WNYC’s Jami Floyd @ JCC Harlem

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Harlem Arts Fall Preview

By Miles Marshall Lewis

Sage advice for anyone visiting anyplace foreign is to check in with somebody local to the area for a true lay of the land. But what if that newfound land is Harlem? Whether you’re crashing at an Airbnb above 110th Street or a diehard native New Yorker, consider this brief guide an in-the-know indigenous voice to Uptown for the fall season. From the legendary Apollo Theater and the Studio Museum of Harlem across 125th Street to the National Black Theatre and Columbia’s newly erected Lenfest Center, all the events name-checked below come stamped with a native Harlemite seal of approval.

Fictions . The Studio Museum of Harlem. September 14 — January 7. A collection of work from 19 artists of the African diaspora, Fictions includes photography, sculpture, video and drawings spanning the personal, the political, the everyday and the imagined. Following previous emerging-artist exhibitions (Freestyle, Frequency, Flow and Fore), Fictions focuses on the evolution of narratives in contemporary art since 2012.

We Shall Not Be Moved. The Apollo Theater. October 6, 7. Combining jazz, R&B and classical singing, spoken word, contemporary dance and multimedia video, this genre-defying opera plays the Apollo on its way to London’s Hackney Empire. In 1985, Philadelphia police bombed the headquarters of the black liberation outfit MOVE—killing 11 members (including five children) and decimating a neighborhood. We Shall Not Be Moved builds on those tragic events, following five teenagers on the run taking refuge in the former MOVE compound.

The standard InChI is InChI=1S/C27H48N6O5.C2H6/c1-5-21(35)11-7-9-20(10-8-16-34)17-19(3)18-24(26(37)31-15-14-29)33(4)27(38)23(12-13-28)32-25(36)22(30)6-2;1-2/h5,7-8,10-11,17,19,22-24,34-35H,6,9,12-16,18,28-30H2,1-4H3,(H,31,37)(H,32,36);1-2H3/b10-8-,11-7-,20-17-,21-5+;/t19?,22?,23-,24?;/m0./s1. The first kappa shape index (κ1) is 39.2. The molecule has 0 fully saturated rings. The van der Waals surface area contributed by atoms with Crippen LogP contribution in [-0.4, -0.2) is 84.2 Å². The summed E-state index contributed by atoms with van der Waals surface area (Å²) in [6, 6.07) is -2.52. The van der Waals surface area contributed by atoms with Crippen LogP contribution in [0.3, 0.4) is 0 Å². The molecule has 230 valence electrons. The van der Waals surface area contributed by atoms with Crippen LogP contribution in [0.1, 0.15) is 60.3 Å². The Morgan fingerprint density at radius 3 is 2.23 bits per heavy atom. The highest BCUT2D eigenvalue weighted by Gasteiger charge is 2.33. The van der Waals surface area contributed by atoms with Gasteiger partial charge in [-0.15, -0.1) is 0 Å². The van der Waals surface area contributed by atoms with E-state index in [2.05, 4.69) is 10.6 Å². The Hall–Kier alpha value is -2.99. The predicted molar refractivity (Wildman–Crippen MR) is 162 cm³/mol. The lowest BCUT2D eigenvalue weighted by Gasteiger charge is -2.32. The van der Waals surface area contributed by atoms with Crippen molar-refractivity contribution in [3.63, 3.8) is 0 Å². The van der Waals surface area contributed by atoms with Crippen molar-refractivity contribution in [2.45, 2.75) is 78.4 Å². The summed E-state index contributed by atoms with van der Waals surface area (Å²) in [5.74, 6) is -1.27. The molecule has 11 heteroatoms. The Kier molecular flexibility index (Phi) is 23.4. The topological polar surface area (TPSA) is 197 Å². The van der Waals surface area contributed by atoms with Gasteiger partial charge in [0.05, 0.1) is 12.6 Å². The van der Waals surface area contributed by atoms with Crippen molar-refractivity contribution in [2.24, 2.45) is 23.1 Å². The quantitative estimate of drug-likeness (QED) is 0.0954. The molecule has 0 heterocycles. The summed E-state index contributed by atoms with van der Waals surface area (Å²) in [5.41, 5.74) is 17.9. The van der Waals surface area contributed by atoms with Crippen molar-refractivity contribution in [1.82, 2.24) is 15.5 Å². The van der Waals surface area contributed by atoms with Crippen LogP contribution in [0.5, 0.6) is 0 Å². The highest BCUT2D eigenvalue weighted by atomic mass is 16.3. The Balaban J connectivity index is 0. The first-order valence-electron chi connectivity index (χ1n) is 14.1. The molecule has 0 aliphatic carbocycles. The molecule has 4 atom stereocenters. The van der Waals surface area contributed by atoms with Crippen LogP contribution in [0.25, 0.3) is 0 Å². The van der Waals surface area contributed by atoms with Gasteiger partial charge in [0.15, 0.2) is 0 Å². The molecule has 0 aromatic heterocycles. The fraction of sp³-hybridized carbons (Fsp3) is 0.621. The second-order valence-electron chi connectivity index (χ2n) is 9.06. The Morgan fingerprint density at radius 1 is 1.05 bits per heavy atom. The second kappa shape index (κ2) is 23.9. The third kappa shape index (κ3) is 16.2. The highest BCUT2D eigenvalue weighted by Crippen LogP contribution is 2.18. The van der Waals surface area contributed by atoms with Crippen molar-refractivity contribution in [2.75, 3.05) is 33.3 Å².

Dreamstates and Saul Williams. Harlem Stage. October 6. Shot completely on iPhones by first-time Rwandan-born director Anisia Uzeyman, Dreamstates is a part romance, part travelogue through a unique underground America. Uzeyman’s husband, hip-hop poet emeritus Saul Williams, deejays after a brief performance and post-screening Q&A.

Parable of the Sower: The Concert Version. The Apollo Theater. October 16. Based on the late sci-fi novelist Octavia Butler’s classic Parable of the Sower and Parable of the Talents, musical director Toshi Reagon assembles 20 singers and musicians to bring Butler’s prose to the stage. The resulting Afrofuturistic opera blends 200 years of African American music to tackle race, gender and the future of humankind.

Monkmania: A Centennial Tribute to Thelonious Monk. Harlem Stage. December 1. Known for post-modernizing the jazz legacy of legendary pianist Thelonious Monk into the 21st century, the Monk’estra Ensemble performs arrangements of classic selections. Presented in collaboration with the Manhattan School of Music, Monkmania